Academic funding must remain top priority

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Though it is important for university officials to shine a light on athletics, academics are the driving force behind Texas State and deserve just as much, if not more, time, effort and financial attention from administrators.

In previous Main Points this year, the editorial board has addressed various areas of that need to be improved in the athletics department, including marketing and merchandising. Although athletics brings millions of dollars into the university, Texas State was founded with one mission—education. The university’s academic programs deserve to be a priority among administrators and cannot be overlooked in the grand scheme of Texas State’s operations.

The amount of athletic spending per athlete has more than doubled from about $26,000 in 2005 to an estimated $69,000 by 2012 This is because students voted to pass a referendum in 2008 to increase the athletics fee $2 per year until it reached $20 as it did this year. If students were willing to raise the fee to improve athletics, they should be willing to pass a student referendum for much-need academic buildings.

University officials have requested millions of dollars in recent legislative sessions to fund new buildings in fields such as engineering and health professions, only to have their requests fall by the wayside. With a shortfall of statewide funding for education, it is up to administrators to find ways to balance budgets, cut costs and funnel money from various departments into a solid reserve for future academic building construction.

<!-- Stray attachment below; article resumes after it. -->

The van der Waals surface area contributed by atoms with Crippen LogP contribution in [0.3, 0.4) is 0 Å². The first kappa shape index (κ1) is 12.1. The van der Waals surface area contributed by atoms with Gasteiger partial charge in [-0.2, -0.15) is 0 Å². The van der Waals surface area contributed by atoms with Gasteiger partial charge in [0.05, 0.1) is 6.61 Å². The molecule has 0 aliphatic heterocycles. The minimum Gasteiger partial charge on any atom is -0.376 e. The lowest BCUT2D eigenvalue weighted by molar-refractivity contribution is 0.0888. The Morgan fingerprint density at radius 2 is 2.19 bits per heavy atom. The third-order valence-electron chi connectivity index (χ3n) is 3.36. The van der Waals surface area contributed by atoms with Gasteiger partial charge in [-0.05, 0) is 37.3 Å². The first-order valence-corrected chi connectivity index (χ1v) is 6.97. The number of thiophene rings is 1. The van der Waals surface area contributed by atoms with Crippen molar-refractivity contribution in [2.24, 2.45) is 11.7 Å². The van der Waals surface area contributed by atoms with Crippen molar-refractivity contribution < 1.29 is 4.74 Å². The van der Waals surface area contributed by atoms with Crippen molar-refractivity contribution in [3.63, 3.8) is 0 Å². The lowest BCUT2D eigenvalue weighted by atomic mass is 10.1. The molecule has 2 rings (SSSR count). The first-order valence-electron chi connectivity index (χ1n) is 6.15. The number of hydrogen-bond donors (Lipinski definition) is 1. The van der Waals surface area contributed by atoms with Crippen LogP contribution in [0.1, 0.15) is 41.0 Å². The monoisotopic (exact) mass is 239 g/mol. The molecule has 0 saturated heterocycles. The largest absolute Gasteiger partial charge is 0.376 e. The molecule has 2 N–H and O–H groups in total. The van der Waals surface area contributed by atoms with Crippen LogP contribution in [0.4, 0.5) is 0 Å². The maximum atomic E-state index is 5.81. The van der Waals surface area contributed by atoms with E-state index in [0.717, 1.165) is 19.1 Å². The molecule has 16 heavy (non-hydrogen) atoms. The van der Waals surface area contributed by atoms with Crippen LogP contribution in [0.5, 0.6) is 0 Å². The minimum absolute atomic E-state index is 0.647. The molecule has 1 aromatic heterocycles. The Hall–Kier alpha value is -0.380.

Extra funding from the state legislature is a plus, but time has proved it is not a guarantee. Skyrocketing enrollment numbers and growing freshman classes equal more tuition and fees to boost the budget. In addition, officials should always be finding ways to cut “earmarks” of frivolous spending in the overall budget while funneling any excess funds to construct and renovate academic buildings.

More action must be taken on the part of the university to make these goals and initiatives for new academic buildings a reality. In the past four years, students have witnessed the construction of the PACE Center, the Performing Arts Center, the Bobcat Stadium expansion and on-going renovation of the Psychology turned Comal Building, among other residential hall projects.

Having brand-new athletics facilities and residence halls only goes so far when attempting to increase research expenditures while attracting top-of-the-line instructors and exceptional students in more technical fields such as engineering and science. It is time officials halt plans to renovate athletics facilities as well as the technology and structure of existing classrooms in buildings like Derrick and Evans Liberal Arts. Implementing new projector screens in classrooms, improving Jones Dining Hall, renovating the LBJ Student Center and adding seats in Strahan Coliseum can wait. Officials’ efforts will be more worthwhile if they are put toward gathering enough funding to construct more academic buildings first and foremost.

Refining academics at Texas State should be a priority for administrators as the university works to rise up and push toward the distinguished Tier One Research University status. Potentially joining the likes of Texas A&M University and the University of Texas one day is no easy feat. The road to Tier One status cannot be paved with good intentions and initiatives alone—state legislators and university officials must take action to fund the construction of new academic buildings in order to keep Texas State’s eye on the prize.